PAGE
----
Disney’s ambitious $100 million-plus videogame/toy line Disney Infinity launched yesterday. The company has pinned its digital gaming aspirations on this single property (available for Wii, Nintendo 3DS, Xbox 360 PlayStation 3, and soon, PCs) in hopes of turning around Disney Interactive, which has lost over $1.4 billion in the last five years.
Disney Infinity, which features mostly Pixar and live-action characters (Pirates of the Caribbean, The Lone Ranger) has received generally positive reviews—see the IGN.com review or the Forbes review. This 35-minute presentation from D23 expo shows how the company is pitching the product to consumers:
The success of this game is particularly important because Disney has struggled for years in the interactive realm. For example, the Epic Mickey games flopped; its $350 million purchase of Club Penguin and subsequent attempt to integrate its own properties like Cars and Fairies into it, didn’t work as planned; and its $563 million acquisition of Playdom has led to a loss of 20 million users.
Disney is counting on its fans to regularly buy the toys needed to play Infinity—a similar concept to Activision’s Skylanders franchise—since the toys have a higher profit margin than the actual game. This Infinity overview in the Wall Street Journal speaks further about the financial impact this game could have on the company:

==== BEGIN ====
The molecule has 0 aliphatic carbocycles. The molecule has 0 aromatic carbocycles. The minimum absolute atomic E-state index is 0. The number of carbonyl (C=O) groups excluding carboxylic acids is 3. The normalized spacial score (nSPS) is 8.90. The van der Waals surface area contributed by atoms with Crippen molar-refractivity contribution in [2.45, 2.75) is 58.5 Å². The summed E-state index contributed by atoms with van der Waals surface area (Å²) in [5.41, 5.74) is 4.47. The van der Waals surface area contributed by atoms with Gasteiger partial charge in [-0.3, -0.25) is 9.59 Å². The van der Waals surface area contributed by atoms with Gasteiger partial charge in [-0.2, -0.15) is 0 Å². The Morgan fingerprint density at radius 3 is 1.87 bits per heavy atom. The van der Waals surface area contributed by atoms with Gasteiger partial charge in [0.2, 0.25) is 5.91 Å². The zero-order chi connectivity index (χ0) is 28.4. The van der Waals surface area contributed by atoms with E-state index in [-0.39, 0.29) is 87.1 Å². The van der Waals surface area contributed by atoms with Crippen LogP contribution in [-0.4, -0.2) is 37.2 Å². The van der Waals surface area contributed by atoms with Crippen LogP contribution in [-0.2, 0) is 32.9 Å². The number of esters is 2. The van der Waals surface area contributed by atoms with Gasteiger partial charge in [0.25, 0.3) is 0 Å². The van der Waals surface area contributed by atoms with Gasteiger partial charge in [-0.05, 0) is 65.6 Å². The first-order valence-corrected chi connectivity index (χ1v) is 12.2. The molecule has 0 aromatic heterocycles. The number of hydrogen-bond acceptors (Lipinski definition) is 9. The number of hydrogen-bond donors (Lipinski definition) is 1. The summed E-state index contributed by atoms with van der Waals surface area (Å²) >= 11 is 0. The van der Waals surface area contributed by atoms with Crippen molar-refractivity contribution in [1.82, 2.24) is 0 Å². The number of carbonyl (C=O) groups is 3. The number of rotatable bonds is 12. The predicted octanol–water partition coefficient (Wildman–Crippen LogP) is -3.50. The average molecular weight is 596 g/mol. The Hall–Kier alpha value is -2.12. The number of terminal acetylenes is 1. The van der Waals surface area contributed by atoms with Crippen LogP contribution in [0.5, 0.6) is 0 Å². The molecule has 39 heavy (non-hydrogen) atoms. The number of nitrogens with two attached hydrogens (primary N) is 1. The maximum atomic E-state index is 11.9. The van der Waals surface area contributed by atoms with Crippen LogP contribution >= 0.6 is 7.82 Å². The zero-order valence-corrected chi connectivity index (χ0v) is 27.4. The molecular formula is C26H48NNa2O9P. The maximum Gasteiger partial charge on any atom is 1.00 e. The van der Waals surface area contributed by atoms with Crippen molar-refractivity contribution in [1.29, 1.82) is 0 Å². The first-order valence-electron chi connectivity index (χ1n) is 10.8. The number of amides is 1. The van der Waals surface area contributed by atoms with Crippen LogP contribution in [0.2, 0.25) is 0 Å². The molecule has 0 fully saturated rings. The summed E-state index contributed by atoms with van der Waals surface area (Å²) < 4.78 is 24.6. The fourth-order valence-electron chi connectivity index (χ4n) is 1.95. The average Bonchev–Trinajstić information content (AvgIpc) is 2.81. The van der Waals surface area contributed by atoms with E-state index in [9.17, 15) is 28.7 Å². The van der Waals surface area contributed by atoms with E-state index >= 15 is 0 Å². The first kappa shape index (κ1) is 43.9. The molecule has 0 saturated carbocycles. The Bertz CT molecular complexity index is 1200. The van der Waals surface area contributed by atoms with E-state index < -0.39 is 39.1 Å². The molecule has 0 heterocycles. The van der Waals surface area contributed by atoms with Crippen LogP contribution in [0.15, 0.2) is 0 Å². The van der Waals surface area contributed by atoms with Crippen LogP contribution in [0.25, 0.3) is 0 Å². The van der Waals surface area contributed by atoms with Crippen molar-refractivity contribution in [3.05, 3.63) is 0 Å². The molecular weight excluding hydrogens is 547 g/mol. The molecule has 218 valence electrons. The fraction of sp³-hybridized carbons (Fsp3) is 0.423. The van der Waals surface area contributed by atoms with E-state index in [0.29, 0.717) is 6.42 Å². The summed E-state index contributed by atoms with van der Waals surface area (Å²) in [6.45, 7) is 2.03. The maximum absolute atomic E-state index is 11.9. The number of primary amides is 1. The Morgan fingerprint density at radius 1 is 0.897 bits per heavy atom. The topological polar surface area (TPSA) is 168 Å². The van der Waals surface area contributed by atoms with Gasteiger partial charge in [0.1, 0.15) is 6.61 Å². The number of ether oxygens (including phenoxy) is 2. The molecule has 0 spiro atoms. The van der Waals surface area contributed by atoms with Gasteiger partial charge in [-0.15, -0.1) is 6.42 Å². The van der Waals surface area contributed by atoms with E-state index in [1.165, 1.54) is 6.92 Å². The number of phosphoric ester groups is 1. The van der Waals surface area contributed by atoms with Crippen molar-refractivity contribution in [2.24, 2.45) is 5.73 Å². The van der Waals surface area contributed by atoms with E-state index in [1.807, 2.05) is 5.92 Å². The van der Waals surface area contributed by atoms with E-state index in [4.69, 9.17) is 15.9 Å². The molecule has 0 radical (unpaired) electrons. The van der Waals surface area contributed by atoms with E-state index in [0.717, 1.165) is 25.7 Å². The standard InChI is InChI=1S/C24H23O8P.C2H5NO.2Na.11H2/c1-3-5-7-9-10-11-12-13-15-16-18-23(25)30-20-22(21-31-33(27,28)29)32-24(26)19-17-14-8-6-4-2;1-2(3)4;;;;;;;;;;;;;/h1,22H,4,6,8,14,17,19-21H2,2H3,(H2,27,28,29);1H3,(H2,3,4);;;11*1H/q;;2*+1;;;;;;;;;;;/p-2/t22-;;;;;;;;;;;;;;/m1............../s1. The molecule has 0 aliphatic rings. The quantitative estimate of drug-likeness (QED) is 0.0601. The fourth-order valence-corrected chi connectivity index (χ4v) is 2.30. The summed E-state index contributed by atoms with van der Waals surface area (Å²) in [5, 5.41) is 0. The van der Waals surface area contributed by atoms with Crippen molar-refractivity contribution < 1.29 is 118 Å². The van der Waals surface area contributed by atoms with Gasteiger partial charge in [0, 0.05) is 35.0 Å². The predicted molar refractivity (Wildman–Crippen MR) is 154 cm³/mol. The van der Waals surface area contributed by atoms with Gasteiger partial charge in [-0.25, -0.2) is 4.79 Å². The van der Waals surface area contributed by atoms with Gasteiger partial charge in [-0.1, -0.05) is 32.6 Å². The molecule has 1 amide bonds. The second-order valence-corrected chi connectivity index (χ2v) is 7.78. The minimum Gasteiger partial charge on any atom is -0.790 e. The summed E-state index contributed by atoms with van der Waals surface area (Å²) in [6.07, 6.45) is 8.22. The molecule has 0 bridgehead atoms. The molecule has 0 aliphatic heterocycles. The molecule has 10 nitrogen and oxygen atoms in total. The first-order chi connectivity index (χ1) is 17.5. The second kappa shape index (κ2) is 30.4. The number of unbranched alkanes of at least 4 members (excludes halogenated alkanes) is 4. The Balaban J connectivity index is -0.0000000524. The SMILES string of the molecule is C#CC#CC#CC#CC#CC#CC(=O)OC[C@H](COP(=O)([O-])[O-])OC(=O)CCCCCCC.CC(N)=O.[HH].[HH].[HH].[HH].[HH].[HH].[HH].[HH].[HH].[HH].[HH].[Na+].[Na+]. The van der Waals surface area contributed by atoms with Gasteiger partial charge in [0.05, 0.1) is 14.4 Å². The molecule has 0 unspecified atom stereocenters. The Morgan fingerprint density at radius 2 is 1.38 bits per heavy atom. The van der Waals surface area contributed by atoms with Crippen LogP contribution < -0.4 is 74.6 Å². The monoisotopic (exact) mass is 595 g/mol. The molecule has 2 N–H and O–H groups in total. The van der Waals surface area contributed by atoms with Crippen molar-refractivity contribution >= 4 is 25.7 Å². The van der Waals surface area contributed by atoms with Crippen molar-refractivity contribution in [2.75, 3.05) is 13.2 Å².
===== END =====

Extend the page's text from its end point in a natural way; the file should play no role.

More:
Speaking with Wall Street analysts in February, [Disney CEO Robert] Iger acknowledged the high stakes. “If ‘Infinity’ does well, it bodes very well for the bottom line of this unit,” he said. “If it doesn’t do well, the opposite will be the case.” If “Infinity” flops, Disney would likely have to re-evaluate its videogame strategy, possibly shifting to an all-licensing model. The interactive unit’s remaining operations would consist of producing online content and mobile apps.
“It’s a Hail Mary with a tremendous amount of pressure to be a hit,” said a person who recently left Disney’s videogame business. As it pours resources into “Infinity,” Disney Interactive has pulled back in other areas. It halted production on an “Iron Man” game scheduled for release this year, for instance, and passed on the opportunity to produce “Star Wars” games following its parent company’s purchase of Lucasfilm.